SAN JOSE, Calif. — Alabama Coach Nick Saban and Clemson Coach Dabo Swinney went through the familiar routine Sunday.

Joint news conference, during which Swinney does most of the talking. Saban compliments Swinney’s Tigers. Swinney compliments Saban’s unprecedented run with the Crimson Tide. Handshake. Pose for a picture with a trophy. They have done this drill four straight seasons in the College Football Playoff.

Alabama-Clemson IV, the third meeting with the national championship on the line, will be played Monday night. Tide vs. Tigers might be getting old for some fans, but not to Swinney.

“I think the objective is to get the two best teams,” Swinney said. “If that’s not best for college football, then why did we even do it?”

For the first time the College Football Playoff final features two unbeaten teams.

Saban and Alabama are in the midst of the most impressive run in college football history, with five national titles since 2009. If not for a last-second loss to Clemson in the 2016 final, the Tide would be shooting for three straight playoff titles. Alabama won a thriller against Clemson for the 2015 title.

Saban has six national championships, including a BCS crown he won with LSU in 2003. One more will break a tie with Bear Bryant of Alabama for the most by any coach.

“I don’t ever even think about that at all,” said Saban, who is in his 12th season at Alabama and 23rd overall as a college head coach. “I do think a lot about trying to make and help this team to be the best possible, and to put them in the best possible position to have a chance to be successful.”

A case can be made that Saban has surpassed Bryant, who was at Alabama for 25 years. The current Alabama dynasty is stacking up championships despite the constraints of scholarship limits and against competition bolstered by a deeper talent pool and more national exposure.

“You’re talking about a program that I have a deep love and respect for, always have, always will, and a coach that’s – I mean, he’s won six national championships and the level of consistency is a model and an aspiration for every program,” said Swinney, who was a walk-on receiver for Alabama’s 1992 national title team coached by Gene Stallings.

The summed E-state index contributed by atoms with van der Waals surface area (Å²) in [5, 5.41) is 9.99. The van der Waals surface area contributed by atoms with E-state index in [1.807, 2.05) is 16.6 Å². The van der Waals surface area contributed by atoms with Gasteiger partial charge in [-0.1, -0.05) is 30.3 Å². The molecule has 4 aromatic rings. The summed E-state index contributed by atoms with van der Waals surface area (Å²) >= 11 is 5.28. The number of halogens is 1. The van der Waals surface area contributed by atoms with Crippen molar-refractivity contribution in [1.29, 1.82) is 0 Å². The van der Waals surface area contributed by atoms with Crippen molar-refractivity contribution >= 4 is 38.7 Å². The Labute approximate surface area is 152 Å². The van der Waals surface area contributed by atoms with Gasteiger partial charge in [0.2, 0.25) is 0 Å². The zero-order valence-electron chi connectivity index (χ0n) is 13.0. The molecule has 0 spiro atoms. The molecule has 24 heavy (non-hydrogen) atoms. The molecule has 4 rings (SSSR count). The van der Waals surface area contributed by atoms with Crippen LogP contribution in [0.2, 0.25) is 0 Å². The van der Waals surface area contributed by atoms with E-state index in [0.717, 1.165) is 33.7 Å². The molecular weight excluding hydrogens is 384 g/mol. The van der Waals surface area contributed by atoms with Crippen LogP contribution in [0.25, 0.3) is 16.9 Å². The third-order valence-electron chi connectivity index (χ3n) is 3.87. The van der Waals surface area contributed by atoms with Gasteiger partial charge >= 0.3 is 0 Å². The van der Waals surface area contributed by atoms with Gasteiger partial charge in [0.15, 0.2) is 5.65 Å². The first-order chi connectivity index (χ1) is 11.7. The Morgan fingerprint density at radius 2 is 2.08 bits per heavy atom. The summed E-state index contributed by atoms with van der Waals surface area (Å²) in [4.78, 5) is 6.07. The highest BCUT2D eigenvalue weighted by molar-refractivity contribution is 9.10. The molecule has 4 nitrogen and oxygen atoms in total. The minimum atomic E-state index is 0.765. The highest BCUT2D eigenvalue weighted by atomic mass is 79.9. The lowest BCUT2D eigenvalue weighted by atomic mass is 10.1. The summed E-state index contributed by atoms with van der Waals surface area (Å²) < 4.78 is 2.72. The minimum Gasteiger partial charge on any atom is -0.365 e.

Swinney and Clemson have come closest to reaching Alabama’s standard. A second championship in three seasons would give Clemson three overall (1981, 2016) and put Swinney in prestigious company. Among the Hall of Fame coaches with two national titles are Bobby Bowden of Florida State and Joe Paterno of Penn State.

Saban’s accomplishments have pretty much settled the question of greatest college football coach. He might be better compared to coaches in other sports such as John Wooden of UCLA, who won 10 NCAA men’s basketball championships; Pat Summitt, who won eight NCAA women’s basketball titles with Tennessee; Geno Auriemma, who has 11 women’s basketball championships at Connecticut; and Dan Gable, who led Iowa wrestling to 17 NCAA championships.

Alabama’s dominance has been defined by almost monotonous excellence. None of Saban’s teams stand out. They are similarly stellar, machine-like in their efficiency. This team has a chance to separate from the rest. Alabama can become just the third wire-to-wire No. 1 in the AP poll, joining 1999 Florida State and 2004 Southern California.

The biggest difference in this Tide team is Tua Tagovailoa, who came off the bench as a freshman to beat Georgia in last season’s championship game. For the first time, Saban has a star quarterback. Alabama has rolled through opponents by an average of 31 points.

“His accuracy, his athletic ability, his ability to improvise,” Clemson defensive coordinator Brent Venables said of Tagovailoa. “He’s got the best players on the planet around him at every position, and they’re two and three deep.”

Clemson has been almost as impressive, winning by an average of 29, led by a defensive line that features All-Americans Clelin Ferrell and Christian Wilkins.

“They have so many disruptive plays,” Alabama running back Damien Harris said. “They cause so much havoc for the offense that they’re playing.”